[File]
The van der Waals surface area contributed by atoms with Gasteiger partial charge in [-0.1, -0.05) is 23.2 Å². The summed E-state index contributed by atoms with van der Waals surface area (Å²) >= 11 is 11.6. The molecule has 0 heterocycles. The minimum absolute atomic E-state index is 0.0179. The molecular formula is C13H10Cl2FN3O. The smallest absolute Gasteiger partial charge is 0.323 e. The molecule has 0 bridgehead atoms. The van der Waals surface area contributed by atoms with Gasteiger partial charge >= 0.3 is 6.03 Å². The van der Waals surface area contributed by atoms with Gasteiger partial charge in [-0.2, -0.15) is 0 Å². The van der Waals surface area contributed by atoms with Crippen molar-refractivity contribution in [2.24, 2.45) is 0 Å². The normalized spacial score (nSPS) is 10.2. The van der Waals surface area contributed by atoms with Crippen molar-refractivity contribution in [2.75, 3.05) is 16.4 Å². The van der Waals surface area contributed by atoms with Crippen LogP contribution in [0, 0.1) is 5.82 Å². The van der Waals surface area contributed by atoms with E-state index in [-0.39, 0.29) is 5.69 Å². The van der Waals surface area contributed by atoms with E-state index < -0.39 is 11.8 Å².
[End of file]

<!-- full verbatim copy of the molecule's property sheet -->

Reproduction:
The van der Waals surface area contributed by atoms with Gasteiger partial charge in [-0.1, -0.05) is 23.2 Å². The summed E-state index contributed by atoms with van der Waals surface area (Å²) >= 11 is 11.6. The molecule has 0 heterocycles. The minimum absolute atomic E-state index is 0.0179. The molecular formula is C13H10Cl2FN3O. The smallest absolute Gasteiger partial charge is 0.323 e. The molecule has 0 bridgehead atoms. The van der Waals surface area contributed by atoms with Gasteiger partial charge >= 0.3 is 6.03 Å². The van der Waals surface area contributed by atoms with Gasteiger partial charge in [-0.2, -0.15) is 0 Å². The van der Waals surface area contributed by atoms with Crippen molar-refractivity contribution in [2.24, 2.45) is 0 Å². The normalized spacial score (nSPS) is 10.2. The van der Waals surface area contributed by atoms with Crippen molar-refractivity contribution in [2.75, 3.05) is 16.4 Å². The van der Waals surface area contributed by atoms with Crippen LogP contribution in [0, 0.1) is 5.82 Å². The van der Waals surface area contributed by atoms with E-state index in [-0.39, 0.29) is 5.69 Å². The van der Waals surface area contributed by atoms with E-state index < -0.39 is 11.8 Å².